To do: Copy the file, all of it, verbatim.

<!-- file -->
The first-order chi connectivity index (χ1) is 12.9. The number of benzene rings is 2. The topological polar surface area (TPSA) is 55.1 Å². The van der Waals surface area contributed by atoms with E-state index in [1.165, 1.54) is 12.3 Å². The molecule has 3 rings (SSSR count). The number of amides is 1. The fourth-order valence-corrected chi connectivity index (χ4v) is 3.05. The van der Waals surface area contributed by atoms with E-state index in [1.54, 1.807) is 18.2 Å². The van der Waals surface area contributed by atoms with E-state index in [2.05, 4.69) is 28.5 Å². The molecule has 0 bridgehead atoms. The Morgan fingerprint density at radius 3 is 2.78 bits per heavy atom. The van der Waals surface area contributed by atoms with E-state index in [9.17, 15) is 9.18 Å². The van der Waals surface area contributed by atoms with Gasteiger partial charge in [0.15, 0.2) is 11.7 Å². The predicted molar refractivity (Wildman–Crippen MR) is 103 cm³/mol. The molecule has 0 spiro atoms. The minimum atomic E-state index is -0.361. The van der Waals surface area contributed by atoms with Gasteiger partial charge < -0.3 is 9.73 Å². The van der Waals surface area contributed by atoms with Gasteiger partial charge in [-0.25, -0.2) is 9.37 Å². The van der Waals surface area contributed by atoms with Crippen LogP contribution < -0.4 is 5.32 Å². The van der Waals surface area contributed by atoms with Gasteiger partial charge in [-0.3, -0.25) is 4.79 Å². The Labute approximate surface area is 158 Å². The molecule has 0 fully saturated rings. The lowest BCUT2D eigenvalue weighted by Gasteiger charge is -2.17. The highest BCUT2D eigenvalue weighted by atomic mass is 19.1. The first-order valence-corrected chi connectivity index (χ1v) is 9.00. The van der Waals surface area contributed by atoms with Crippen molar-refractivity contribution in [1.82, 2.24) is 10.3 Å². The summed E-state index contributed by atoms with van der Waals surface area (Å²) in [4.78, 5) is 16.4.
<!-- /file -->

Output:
The first-order chi connectivity index (χ1) is 12.9. The number of benzene rings is 2. The topological polar surface area (TPSA) is 55.1 Å². The van der Waals surface area contributed by atoms with E-state index in [1.165, 1.54) is 12.3 Å². The molecule has 3 rings (SSSR count). The number of amides is 1. The fourth-order valence-corrected chi connectivity index (χ4v) is 3.05. The van der Waals surface area contributed by atoms with E-state index in [1.54, 1.807) is 18.2 Å². The van der Waals surface area contributed by atoms with E-state index in [2.05, 4.69) is 28.5 Å². The molecule has 0 bridgehead atoms. The Morgan fingerprint density at radius 3 is 2.78 bits per heavy atom. The van der Waals surface area contributed by atoms with E-state index in [9.17, 15) is 9.18 Å². The van der Waals surface area contributed by atoms with Gasteiger partial charge in [0.15, 0.2) is 11.7 Å². The predicted molar refractivity (Wildman–Crippen MR) is 103 cm³/mol. The molecule has 0 spiro atoms. The minimum atomic E-state index is -0.361. The van der Waals surface area contributed by atoms with Gasteiger partial charge < -0.3 is 9.73 Å². The van der Waals surface area contributed by atoms with Gasteiger partial charge in [-0.25, -0.2) is 9.37 Å². The van der Waals surface area contributed by atoms with Crippen LogP contribution < -0.4 is 5.32 Å². The van der Waals surface area contributed by atoms with Gasteiger partial charge in [-0.3, -0.25) is 4.79 Å². The Labute approximate surface area is 158 Å². The molecule has 0 fully saturated rings. The lowest BCUT2D eigenvalue weighted by Gasteiger charge is -2.17. The highest BCUT2D eigenvalue weighted by atomic mass is 19.1. The first-order valence-corrected chi connectivity index (χ1v) is 9.00. The van der Waals surface area contributed by atoms with Crippen molar-refractivity contribution in [1.82, 2.24) is 10.3 Å². The summed E-state index contributed by atoms with van der Waals surface area (Å²) in [4.78, 5) is 16.4.